Isobel Ronai

Location: Room 250, Macleay Building A12 | Phone: 02 9351 3642 | Email:


Joint Honours in Biology and History & Philosophy of Science

Genetic Basis of Worker Sterility in Honey Bees: knockdown of the Candidate Gene Anarchy1

A photo of Isobel Ronai

The honey bee (Apis mellifera) is a model organism for behavioural genetic studies into the evolution of eusociality. In wildtype honey bee colonies the queen monopolises reproduction, while workers are ‘altruistically’ sterile. However, a unique ‘anarchistic’ strain of honey bee is available in which the normally sterile workers activate their ovaries and lay eggs, providing a compelling example of where a ‘cheating’ strategy has invaded a cooperative system.

Both mapping and gene expression studies of the anarchistic strain, have pointed to a recessive locus on chromosome 1 regulating worker sterility. Inspection of this region has yielded a short list of candidate genes. Anarchy1 (GB13621), a solute carrier, is the strongest candidate based on function, differential expression and map location. Anarchy1 is down-regulated in anarchistic workers, relative to wildtype workers; and also in wildtype workers with activated ovaries, relative to those with inactivated ovaries.

My objective is to determine whether the candidate gene, Anarchy1, is causally associated with ovary activation in honey bee workers. RNA interference will be used to knockdown the expression of Anarchy1 in queenless workers and then observe the effect of this knockdown on the reproductive phenotype. Identifying whether or not Anarchy1 is involved in worker sterility is a crucial first step to determining the molecular pathway that regulates functional sterility in honey bee workers, and would be the first example of a kin-selected gene for ‘altruism’ to be characterised at the molecular level.

Philosophy of Biology: Diverse Conceptualisations of 'the Gene'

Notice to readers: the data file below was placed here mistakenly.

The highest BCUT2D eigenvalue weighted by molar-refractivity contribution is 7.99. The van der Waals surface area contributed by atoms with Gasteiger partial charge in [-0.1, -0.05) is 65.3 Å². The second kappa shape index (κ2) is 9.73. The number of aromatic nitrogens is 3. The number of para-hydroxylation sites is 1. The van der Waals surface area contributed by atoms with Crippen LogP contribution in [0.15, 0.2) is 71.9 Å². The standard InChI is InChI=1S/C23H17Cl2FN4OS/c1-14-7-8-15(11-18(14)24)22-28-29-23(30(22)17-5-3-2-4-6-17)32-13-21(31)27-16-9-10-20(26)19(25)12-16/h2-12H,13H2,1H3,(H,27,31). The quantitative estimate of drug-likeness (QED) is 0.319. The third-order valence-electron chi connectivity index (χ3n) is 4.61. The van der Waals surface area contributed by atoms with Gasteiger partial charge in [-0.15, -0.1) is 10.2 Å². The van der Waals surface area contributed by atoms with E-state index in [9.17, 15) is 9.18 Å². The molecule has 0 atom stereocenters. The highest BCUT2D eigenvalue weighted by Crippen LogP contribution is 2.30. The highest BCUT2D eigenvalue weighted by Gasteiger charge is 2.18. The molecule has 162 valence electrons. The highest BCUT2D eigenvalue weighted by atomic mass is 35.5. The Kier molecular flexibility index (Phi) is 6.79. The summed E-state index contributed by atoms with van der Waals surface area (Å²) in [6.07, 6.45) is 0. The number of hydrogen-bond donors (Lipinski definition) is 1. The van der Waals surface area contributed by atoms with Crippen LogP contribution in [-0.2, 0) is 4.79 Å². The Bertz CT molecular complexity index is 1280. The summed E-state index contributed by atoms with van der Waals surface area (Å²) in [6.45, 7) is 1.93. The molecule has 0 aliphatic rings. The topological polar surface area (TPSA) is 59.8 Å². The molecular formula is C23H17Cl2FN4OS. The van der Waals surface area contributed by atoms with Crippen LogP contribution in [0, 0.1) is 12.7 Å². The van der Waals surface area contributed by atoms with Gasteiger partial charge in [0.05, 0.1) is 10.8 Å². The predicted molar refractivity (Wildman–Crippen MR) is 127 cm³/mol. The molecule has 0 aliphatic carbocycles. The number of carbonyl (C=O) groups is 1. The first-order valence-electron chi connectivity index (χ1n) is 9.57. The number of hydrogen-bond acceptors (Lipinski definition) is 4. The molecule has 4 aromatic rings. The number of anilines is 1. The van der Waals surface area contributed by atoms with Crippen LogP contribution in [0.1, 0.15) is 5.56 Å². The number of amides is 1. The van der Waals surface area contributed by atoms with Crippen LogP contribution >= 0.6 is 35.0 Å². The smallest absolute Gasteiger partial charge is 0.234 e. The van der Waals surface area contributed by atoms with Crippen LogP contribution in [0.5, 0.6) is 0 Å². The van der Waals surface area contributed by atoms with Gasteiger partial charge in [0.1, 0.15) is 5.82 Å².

My thesis is interdisciplinary and contextualises my biological research through a philosophical framework. Genes play a crucial role in contemporary experimental biology. The philosopher and biochemist Lenny Moss claims “that the idea of ‘the gene’ has been the central organising theme of twentieth century biology” (Moss 2003, p. xiii). However, despite the agreement amongst biologists about the fundamental grounding of genetics in DNA both experimentally and ontologically, there is no shared conceptualisation of ‘the gene’. Decades of research and experimental developments in biology have instead led to fragmentation and different conceptualisations of the gene, in different fields of biology, each having heuristic value when used within their own domain. When considering how genes are conceptualised by biologists we should therefore, not aim to arrive at the correct ‘definition’ of the gene but instead explore the causes, and even more importantly the effects, of such varied conceptions. My thesis will investigate the ways that biologists conceptualise genes, in particular: the ‘behavioural gene’, and will clearly demarcate this from other conceptualisations. As part of the analysis a specific case study of the ‘behavioural gene’ will investigate experimental research conducted on anarchistic honey bees. Philosophical and historical research, into how biology is practised and conceived by biologists can help deepen our understanding of the discipline itself and help inform its practice. These points are extremely pertinent to making a case for why my joint Honours thesis will be beneficial for biology itself.